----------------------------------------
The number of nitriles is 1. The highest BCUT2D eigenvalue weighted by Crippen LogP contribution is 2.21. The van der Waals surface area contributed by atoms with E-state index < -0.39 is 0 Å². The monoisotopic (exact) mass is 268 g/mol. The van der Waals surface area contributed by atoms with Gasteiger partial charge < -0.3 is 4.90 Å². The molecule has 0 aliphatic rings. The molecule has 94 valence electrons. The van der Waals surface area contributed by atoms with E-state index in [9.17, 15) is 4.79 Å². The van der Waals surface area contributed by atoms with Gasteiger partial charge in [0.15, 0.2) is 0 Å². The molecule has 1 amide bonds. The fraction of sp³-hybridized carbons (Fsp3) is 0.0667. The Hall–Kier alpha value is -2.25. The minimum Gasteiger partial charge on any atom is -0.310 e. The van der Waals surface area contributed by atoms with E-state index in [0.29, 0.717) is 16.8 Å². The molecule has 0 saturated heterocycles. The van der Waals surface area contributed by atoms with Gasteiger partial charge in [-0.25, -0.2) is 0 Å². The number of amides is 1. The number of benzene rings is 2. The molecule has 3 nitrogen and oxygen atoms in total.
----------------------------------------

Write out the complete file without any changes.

The number of nitriles is 1. The highest BCUT2D eigenvalue weighted by Crippen LogP contribution is 2.21. The van der Waals surface area contributed by atoms with E-state index < -0.39 is 0 Å². The monoisotopic (exact) mass is 268 g/mol. The van der Waals surface area contributed by atoms with Gasteiger partial charge < -0.3 is 4.90 Å². The molecule has 0 aliphatic rings. The molecule has 94 valence electrons. The van der Waals surface area contributed by atoms with E-state index in [9.17, 15) is 4.79 Å². The van der Waals surface area contributed by atoms with Gasteiger partial charge in [0.15, 0.2) is 0 Å². The molecule has 1 amide bonds. The fraction of sp³-hybridized carbons (Fsp3) is 0.0667. The Hall–Kier alpha value is -2.25. The minimum Gasteiger partial charge on any atom is -0.310 e. The van der Waals surface area contributed by atoms with E-state index in [0.29, 0.717) is 16.8 Å². The molecule has 0 saturated heterocycles. The van der Waals surface area contributed by atoms with Gasteiger partial charge in [-0.25, -0.2) is 0 Å². The number of amides is 1. The number of benzene rings is 2. The molecule has 3 nitrogen and oxygen atoms in total.